CNJ staff photo: Liliana Castillo Drivers navigate Grand Avenue where rains Tuesday covered one of the street’s two lanes. A New Mexico American Water official said the abundance of recent rains have helped keep water demand down. On Tuesday, 1.42 inches of rain fell in Clovis, according to the National Weather Service.
Water use is way down across Clovis so far this summer.
New Mexico American Water spokesman Evan Jacobs said the reasons are fair weather, recent rains and customer conservation.
The company has an advertising campaign in full swing asking customers to alternate lawn watering days. The company is also offering incentives for customers to add water-saving technology in their homes, such as a toilet that uses half the water per flush.
“It’s been a good year so far,” Jacobs said. “We haven’t seen those spikes in water use. Having some rain really helps.”
Jacobs said in June 2009 the average demand was 9.6 million gallons a day. That number dropped to 8.3 million gallons per day in June this year.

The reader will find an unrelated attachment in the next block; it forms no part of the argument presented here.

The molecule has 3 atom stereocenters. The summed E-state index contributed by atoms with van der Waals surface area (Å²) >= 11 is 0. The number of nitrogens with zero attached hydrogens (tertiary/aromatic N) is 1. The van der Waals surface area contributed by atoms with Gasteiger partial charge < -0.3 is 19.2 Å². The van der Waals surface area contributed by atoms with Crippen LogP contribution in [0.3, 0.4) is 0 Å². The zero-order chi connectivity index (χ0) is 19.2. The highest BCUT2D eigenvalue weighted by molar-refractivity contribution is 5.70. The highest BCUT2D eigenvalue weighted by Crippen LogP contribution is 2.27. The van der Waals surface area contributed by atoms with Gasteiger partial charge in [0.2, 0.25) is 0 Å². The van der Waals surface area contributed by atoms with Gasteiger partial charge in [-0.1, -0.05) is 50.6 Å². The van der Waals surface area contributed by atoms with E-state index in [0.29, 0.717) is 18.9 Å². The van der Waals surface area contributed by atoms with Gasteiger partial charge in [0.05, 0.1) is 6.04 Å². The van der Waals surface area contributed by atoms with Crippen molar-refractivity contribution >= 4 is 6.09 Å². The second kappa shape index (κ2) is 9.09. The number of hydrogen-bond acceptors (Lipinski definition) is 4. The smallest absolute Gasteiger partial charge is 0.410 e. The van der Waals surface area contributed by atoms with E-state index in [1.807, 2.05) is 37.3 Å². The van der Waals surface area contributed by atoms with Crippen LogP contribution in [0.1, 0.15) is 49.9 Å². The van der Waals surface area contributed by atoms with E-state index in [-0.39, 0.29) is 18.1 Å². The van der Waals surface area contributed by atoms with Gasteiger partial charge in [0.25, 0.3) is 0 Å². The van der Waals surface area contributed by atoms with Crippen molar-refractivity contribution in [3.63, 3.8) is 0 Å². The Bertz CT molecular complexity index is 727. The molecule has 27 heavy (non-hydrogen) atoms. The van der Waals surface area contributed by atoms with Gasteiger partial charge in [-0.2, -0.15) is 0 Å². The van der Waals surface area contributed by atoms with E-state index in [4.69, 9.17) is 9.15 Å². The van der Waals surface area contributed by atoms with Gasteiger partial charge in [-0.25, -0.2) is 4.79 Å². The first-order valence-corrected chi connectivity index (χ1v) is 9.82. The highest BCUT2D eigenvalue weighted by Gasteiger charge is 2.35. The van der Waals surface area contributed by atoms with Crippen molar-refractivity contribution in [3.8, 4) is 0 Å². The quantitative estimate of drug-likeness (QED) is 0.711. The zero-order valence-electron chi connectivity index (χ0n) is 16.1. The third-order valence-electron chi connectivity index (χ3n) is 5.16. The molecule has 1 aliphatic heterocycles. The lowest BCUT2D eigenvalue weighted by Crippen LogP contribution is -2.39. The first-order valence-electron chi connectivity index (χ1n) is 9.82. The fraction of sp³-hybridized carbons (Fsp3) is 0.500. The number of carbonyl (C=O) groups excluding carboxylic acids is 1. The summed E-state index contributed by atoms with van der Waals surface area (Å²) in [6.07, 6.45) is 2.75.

Last year, Clovis had 3.04 inches of rain from January through June, according to the National Weather Service. This year, the city received 3.19 inches of rain in June alone, according to counts measured by New Mexico American Water.
Jacobs said water demand is higher on hot, dry days and several in a row can provide a challenge in providing water.
The water company requested emergency combined water rights in April, saying they feared they wouldn’t be able to meet peak demands this summer. Combining water rights allows the utility to apply higher water pumping limits to wells that previously had lower limits.
“Our intention for that was a measure to address peak day demands,” Jacobs said. “And we haven’t seen that. It is definitely a tool in our tool kit.”
Jacobs said he is not aware if pumping schedules have been changed after the combined water rights were granted by the state engineer.
The utility is also in the process of filing for permanent combined water rights. Jacobs had no information about the status of the process.
City Commissioner and Water Policy Committee Chairman Randy Crowder said he believes residents are using less water.
“The amount of gallons that flow into the waste water treatment plant are down even with the growth over the year,” he said. “Conservation is working.”